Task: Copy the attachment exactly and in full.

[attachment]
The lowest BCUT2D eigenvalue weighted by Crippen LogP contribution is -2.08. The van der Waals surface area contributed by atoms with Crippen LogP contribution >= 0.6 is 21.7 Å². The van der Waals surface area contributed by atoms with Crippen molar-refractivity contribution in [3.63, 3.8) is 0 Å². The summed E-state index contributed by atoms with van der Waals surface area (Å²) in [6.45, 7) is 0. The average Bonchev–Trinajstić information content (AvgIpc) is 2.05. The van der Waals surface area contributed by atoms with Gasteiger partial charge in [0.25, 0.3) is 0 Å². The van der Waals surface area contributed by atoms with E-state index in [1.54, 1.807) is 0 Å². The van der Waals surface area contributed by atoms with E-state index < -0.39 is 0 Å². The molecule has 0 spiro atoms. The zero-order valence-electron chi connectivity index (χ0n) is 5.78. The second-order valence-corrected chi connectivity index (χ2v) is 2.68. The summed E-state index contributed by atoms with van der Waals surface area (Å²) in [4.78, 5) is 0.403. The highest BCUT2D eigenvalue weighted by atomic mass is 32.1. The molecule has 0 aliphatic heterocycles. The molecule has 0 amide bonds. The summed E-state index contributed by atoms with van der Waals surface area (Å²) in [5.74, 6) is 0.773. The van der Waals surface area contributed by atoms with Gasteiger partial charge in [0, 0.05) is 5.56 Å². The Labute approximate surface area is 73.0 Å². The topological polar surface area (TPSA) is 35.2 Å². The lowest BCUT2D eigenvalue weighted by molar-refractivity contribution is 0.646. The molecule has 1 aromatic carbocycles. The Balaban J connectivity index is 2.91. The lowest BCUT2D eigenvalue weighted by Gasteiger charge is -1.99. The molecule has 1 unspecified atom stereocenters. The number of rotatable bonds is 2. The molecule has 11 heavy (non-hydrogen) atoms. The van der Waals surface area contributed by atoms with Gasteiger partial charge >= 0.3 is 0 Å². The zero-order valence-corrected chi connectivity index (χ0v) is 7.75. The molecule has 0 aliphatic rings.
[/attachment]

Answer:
The lowest BCUT2D eigenvalue weighted by Crippen LogP contribution is -2.08. The van der Waals surface area contributed by atoms with Crippen LogP contribution >= 0.6 is 21.7 Å². The van der Waals surface area contributed by atoms with Crippen molar-refractivity contribution in [3.63, 3.8) is 0 Å². The summed E-state index contributed by atoms with van der Waals surface area (Å²) in [6.45, 7) is 0. The average Bonchev–Trinajstić information content (AvgIpc) is 2.05. The van der Waals surface area contributed by atoms with Gasteiger partial charge in [0.25, 0.3) is 0 Å². The van der Waals surface area contributed by atoms with E-state index in [1.54, 1.807) is 0 Å². The van der Waals surface area contributed by atoms with E-state index < -0.39 is 0 Å². The molecule has 0 spiro atoms. The zero-order valence-electron chi connectivity index (χ0n) is 5.78. The second-order valence-corrected chi connectivity index (χ2v) is 2.68. The summed E-state index contributed by atoms with van der Waals surface area (Å²) in [4.78, 5) is 0.403. The highest BCUT2D eigenvalue weighted by atomic mass is 32.1. The molecule has 0 aliphatic heterocycles. The molecule has 0 amide bonds. The summed E-state index contributed by atoms with van der Waals surface area (Å²) in [5.74, 6) is 0.773. The van der Waals surface area contributed by atoms with Gasteiger partial charge in [0, 0.05) is 5.56 Å². The Labute approximate surface area is 73.0 Å². The topological polar surface area (TPSA) is 35.2 Å². The lowest BCUT2D eigenvalue weighted by molar-refractivity contribution is 0.646. The molecule has 1 aromatic carbocycles. The Balaban J connectivity index is 2.91. The lowest BCUT2D eigenvalue weighted by Gasteiger charge is -1.99. The molecule has 1 unspecified atom stereocenters. The number of rotatable bonds is 2. The molecule has 11 heavy (non-hydrogen) atoms. The van der Waals surface area contributed by atoms with Gasteiger partial charge >= 0.3 is 0 Å². The zero-order valence-corrected chi connectivity index (χ0v) is 7.75. The molecule has 0 aliphatic rings.